There is a popular saying that suggests, “We are all atheists, I just believe in one less god than you do” used when replying to Christians (typically) on the charge of being “another atheist”.

The argument is based upon the idea that primitive man’s belief in many gods (pan-theism) has evolved into a belief in one (mono-theism) and that one less god equals no gods at all.

It’s true that the three great monotheistic religions are all descended from a common ancestor and even have sects analogous to species and sub-species - hey, there’s evolution again - but the very idea that atheists believe in fewer gods (1 - 1 = 0) is flawed.

The problem with the argument is one of semantics.

Theist (theology, theologian, etc.) all derive from the greek word “theos” meaning god. However, the critical thing to realise is that prefixing many words “a” actually negates or reverses their meaning. Some dictionaries define the a- prefix as “without”, others have it as “not” but the sense is the same.

Aplastic anemia is an interesting example because both words use the “a” to negate the meaning of the original root words (both of which are greek or ancient greek).

OK, so to atheist. We can see from this that our word atheist descends from a-theos and it’s here the response presented earlier becomes fallacious. Atheists are without god so to suggest in any manner that any monotheist is an atheist who’s lost the other gods is semantically incorrect. This because both the pantheist (pan- = many) believer in many gods and the monotheist (mono- = one believer in one god) are both theists.

I mention this is because I’ve seen the argument used on this site and the last thing I wish to see is one of us being hung by our own petard (which, by the way, means blown up with your own gunpowder).

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Although, you have pointed out another problem with argument/debate. It is possible to get too carried away with semantics just as it is impossible to have an intelligent conversation without operating from the same basic set of definitions. The technical meaning, important as it is, may not be the commonly shared meaning of a given word or phrase. I think it is a valid point that everyone has atheistic tendencies. If you disbelieve one god or set of gods I think it a legitimate question to ask why you don't disbelieve any other or all gods. Personally, I don't see that much of a difference between monotheism and polytheism. Like you point out they are both theists and they both have the smae philosophical underpinning.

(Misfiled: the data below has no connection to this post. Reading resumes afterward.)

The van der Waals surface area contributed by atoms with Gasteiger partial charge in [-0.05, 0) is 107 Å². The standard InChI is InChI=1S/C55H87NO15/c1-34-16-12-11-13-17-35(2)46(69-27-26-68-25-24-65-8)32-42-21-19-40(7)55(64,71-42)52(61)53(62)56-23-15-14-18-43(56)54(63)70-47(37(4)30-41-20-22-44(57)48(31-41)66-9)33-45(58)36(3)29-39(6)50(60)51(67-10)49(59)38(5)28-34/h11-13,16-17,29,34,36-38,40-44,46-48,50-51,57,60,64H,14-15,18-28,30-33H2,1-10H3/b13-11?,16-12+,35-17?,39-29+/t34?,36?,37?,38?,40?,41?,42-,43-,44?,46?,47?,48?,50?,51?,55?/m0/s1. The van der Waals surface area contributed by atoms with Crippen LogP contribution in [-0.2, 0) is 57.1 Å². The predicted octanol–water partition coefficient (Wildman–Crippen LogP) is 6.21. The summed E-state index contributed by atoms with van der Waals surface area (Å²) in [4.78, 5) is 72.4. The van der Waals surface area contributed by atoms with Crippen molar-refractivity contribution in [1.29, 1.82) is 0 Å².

Yeah. I guess I did. That's what happens when I have to spend 1/2 the night listening to my ex. tell me how short of money she is and how it's all my fault.

As a complete departure (and just for fun) - if anyone can remember Perry Marshall's silliness over random numbers, the following silliness struck my addled mind.

"George Walker Bush" is just one letter away from having a name that describes him far better. Now, given Perry Marshall's hypothesis, what are the odds of that change happening the first time you press the button? The solution for this relies on the fact that you pick two random values - one for the position in the sentence and a second for the value of that letter.

I think it's just shy of 500:1 (assuming all lower-case letters and a proper random number generator) - how's my maths? Statistics isn't my poisson - that's an even worse gag - and I might be way off. So shoot me.
I do not believe the quotation refers to polytheism at all. It is my understanding the genesis of the quote was that if you are a believer in one religion (e.g. a Baptist), you are rejecting all of the other religions and their gods. So that Baptist is an atheist when it comes to Islam or Judaism. So if I am an atheist when it comes to all other religions, I am just going one god further than that religious person who only believes in his own version of god.
At least that is how I understand it.
"I contend that we are both atheists. I just believe in one fewer god than you do. When you understand why you dismiss all the other possible gods, you will understand why I dismiss yours." - Stephen F. Roberts

With thanks to Juam I think for that full quote.

Baptist is a sect (if I recall correctly) of Christianity; but it descends from what I alluded to as the "great" monotheistic trio: Islam, Christianity and Judaism. Roberts is referring to Yahweh (?sp.) the most popular "god" in the modern West.

If you're an atheist, but the strict logic you don't believe in any gods, but as Don (and others) so beautifully put it, Roberts is using a rhetorical device to prove the point. We shouldn't necessarily take him literally.

I'll get me coat.

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